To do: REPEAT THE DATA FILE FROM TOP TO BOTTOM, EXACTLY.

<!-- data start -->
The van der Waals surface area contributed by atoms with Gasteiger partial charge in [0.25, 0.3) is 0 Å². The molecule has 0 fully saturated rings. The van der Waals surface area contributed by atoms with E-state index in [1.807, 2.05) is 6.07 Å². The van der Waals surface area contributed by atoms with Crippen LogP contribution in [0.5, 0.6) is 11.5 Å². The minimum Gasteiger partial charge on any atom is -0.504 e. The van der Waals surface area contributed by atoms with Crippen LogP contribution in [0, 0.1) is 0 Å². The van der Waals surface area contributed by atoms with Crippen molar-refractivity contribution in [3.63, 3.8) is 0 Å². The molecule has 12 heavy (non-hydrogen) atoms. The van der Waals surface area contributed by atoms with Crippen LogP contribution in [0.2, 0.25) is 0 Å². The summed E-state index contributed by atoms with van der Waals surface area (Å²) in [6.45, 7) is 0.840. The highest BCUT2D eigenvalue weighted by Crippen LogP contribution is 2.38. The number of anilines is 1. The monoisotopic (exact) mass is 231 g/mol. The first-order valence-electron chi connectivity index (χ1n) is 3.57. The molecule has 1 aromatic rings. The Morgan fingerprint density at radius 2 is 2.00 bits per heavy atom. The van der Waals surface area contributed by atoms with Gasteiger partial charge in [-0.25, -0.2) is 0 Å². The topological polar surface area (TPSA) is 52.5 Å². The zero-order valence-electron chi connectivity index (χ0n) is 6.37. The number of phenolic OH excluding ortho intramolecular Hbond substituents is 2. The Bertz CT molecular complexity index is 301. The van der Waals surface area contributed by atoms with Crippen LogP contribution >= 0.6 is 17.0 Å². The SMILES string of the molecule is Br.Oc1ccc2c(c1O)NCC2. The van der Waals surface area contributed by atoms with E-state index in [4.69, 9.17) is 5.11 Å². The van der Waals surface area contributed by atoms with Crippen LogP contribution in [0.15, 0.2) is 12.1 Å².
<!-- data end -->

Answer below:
The van der Waals surface area contributed by atoms with Gasteiger partial charge in [0.25, 0.3) is 0 Å². The molecule has 0 fully saturated rings. The van der Waals surface area contributed by atoms with E-state index in [1.807, 2.05) is 6.07 Å². The van der Waals surface area contributed by atoms with Crippen LogP contribution in [0.5, 0.6) is 11.5 Å². The minimum Gasteiger partial charge on any atom is -0.504 e. The van der Waals surface area contributed by atoms with Crippen LogP contribution in [0, 0.1) is 0 Å². The van der Waals surface area contributed by atoms with Crippen molar-refractivity contribution in [3.63, 3.8) is 0 Å². The molecule has 12 heavy (non-hydrogen) atoms. The van der Waals surface area contributed by atoms with Crippen LogP contribution in [0.2, 0.25) is 0 Å². The summed E-state index contributed by atoms with van der Waals surface area (Å²) in [6.45, 7) is 0.840. The highest BCUT2D eigenvalue weighted by Crippen LogP contribution is 2.38. The number of anilines is 1. The monoisotopic (exact) mass is 231 g/mol. The first-order valence-electron chi connectivity index (χ1n) is 3.57. The molecule has 1 aromatic rings. The Morgan fingerprint density at radius 2 is 2.00 bits per heavy atom. The van der Waals surface area contributed by atoms with Gasteiger partial charge in [-0.25, -0.2) is 0 Å². The topological polar surface area (TPSA) is 52.5 Å². The zero-order valence-electron chi connectivity index (χ0n) is 6.37. The number of phenolic OH excluding ortho intramolecular Hbond substituents is 2. The Bertz CT molecular complexity index is 301. The van der Waals surface area contributed by atoms with Crippen LogP contribution >= 0.6 is 17.0 Å². The SMILES string of the molecule is Br.Oc1ccc2c(c1O)NCC2. The van der Waals surface area contributed by atoms with E-state index in [4.69, 9.17) is 5.11 Å². The van der Waals surface area contributed by atoms with Crippen LogP contribution in [0.15, 0.2) is 12.1 Å².